The Taoiseach has moved to reassure businesses that most will not be impacted by a change in corporation tax, ahead of a decision on whether Ireland will sign up to the Organisation for Economic Co-operation and Development (OECD) global tax deal.
Speaking in Dublin earlier, Micheál Martin indicated it is still the Government's intention to only target companies with turnovers of over €750 million, in line with OECD proposals.
According to The Irish Times, the Government would need to negotiate this point with the European Commission, rather than the OECD, and these discussions are said to be ongoing.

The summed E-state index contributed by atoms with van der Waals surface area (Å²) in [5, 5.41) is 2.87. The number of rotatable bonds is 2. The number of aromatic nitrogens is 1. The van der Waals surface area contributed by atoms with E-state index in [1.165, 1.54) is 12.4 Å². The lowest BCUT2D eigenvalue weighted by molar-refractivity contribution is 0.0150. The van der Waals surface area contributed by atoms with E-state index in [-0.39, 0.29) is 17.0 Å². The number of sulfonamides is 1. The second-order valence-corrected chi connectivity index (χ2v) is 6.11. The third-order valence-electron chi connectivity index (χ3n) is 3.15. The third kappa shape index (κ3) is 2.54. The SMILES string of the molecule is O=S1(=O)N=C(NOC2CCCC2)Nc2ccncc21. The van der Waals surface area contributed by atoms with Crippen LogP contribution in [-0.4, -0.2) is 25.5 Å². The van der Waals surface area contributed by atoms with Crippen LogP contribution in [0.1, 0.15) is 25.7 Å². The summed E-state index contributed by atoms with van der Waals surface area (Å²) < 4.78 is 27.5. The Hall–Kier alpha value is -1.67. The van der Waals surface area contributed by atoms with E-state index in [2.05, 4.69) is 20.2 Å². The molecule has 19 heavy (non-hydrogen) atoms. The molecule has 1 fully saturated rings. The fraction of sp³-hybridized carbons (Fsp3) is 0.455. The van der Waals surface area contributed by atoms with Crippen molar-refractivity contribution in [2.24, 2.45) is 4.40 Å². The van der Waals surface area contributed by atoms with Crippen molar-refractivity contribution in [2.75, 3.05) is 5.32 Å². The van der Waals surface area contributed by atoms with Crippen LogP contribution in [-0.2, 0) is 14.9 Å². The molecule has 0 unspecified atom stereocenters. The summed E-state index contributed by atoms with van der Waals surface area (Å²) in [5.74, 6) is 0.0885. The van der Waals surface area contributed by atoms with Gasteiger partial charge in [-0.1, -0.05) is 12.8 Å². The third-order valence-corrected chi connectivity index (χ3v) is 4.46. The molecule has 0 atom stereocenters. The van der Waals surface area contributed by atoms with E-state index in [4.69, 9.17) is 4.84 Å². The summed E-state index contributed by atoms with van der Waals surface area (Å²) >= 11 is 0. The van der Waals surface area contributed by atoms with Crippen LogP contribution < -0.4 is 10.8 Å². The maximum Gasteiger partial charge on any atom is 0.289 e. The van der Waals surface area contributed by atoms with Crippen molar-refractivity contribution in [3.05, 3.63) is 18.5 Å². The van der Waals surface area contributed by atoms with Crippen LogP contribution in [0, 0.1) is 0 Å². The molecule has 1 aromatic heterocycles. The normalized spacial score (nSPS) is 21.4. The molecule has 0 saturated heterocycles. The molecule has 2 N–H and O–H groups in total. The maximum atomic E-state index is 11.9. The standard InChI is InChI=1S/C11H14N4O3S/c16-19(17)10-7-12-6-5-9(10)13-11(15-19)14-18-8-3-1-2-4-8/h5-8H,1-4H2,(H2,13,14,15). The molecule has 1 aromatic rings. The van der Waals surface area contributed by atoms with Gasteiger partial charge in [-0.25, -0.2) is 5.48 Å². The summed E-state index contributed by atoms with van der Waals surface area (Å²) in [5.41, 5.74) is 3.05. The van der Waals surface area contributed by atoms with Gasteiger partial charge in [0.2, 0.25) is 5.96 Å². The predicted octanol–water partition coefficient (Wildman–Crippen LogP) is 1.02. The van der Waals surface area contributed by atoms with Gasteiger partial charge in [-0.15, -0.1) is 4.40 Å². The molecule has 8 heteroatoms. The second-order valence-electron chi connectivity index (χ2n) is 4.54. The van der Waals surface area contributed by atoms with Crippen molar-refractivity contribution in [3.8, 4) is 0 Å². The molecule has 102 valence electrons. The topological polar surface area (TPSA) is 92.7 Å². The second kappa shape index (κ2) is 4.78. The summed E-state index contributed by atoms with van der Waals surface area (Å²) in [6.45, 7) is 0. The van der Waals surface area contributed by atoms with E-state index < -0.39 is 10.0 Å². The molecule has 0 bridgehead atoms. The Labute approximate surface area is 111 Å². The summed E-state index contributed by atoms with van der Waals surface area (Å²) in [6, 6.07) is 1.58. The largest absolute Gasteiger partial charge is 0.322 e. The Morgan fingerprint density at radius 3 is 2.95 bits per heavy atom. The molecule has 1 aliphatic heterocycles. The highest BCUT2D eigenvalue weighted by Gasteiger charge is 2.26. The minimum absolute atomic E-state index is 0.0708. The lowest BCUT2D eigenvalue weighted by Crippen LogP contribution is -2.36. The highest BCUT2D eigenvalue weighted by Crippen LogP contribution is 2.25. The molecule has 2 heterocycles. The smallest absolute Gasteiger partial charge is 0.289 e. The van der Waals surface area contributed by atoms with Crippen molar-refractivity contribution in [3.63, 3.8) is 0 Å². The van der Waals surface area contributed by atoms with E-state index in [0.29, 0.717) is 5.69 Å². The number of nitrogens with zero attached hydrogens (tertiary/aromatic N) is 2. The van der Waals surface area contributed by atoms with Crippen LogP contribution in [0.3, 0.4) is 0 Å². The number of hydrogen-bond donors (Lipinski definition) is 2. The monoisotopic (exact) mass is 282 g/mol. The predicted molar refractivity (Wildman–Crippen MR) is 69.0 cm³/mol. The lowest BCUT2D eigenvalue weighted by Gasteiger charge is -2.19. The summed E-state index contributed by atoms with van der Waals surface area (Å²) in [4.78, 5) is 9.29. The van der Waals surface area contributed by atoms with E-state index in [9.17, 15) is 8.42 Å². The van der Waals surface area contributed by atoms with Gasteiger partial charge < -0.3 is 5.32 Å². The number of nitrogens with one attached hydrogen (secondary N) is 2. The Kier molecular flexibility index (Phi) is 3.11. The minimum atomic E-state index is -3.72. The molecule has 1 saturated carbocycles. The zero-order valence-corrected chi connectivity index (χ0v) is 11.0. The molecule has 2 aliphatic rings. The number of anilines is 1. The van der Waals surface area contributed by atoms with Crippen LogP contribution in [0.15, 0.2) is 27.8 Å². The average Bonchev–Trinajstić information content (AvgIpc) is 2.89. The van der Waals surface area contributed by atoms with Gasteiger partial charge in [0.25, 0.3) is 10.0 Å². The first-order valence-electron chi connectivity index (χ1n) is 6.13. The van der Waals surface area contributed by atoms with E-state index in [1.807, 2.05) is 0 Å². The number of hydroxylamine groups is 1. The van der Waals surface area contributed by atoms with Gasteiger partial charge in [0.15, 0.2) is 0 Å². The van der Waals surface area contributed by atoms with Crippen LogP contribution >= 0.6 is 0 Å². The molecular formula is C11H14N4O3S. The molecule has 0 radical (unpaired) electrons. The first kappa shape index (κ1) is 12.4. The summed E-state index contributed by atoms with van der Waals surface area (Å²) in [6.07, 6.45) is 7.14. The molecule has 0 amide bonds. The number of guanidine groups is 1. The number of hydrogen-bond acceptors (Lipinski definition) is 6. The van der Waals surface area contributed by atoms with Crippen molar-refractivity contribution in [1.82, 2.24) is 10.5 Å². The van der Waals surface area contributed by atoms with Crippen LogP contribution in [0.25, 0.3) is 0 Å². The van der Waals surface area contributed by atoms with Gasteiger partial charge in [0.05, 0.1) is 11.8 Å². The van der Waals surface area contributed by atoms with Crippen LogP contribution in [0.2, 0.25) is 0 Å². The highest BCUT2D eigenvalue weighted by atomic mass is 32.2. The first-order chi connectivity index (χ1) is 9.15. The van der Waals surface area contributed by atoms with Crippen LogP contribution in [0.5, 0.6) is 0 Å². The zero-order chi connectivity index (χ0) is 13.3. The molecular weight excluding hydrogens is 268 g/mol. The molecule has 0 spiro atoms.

The Cabinet is meeting later today to consider an updated draft of the OECD deal and hear Minister for Finance Paschal Donohoe's thoughts on the matter.
Following the meeting, it is expected the Government will announce its decision to join the OECD agreement which will increase corporation tax from 12.5 per cent to 15 per cent.
“The vast majority of SMEs will not be impacted by the measures if the Government takes a particular decision today,” Mr Martin said.
“Most companies that are located in Ireland have said they want certainty and they want continuity – they don’t want, every two years, changes as that affects their planning. And where this levels out, I don’t think will impair our competitiveness,” he added.
Previous estimates said the State could lose more than €2 billion a year in revenue if it signs up to the deal.
Ireland is one of nine countries to have not yet signed up to the deal, and has come under increasing international pressure.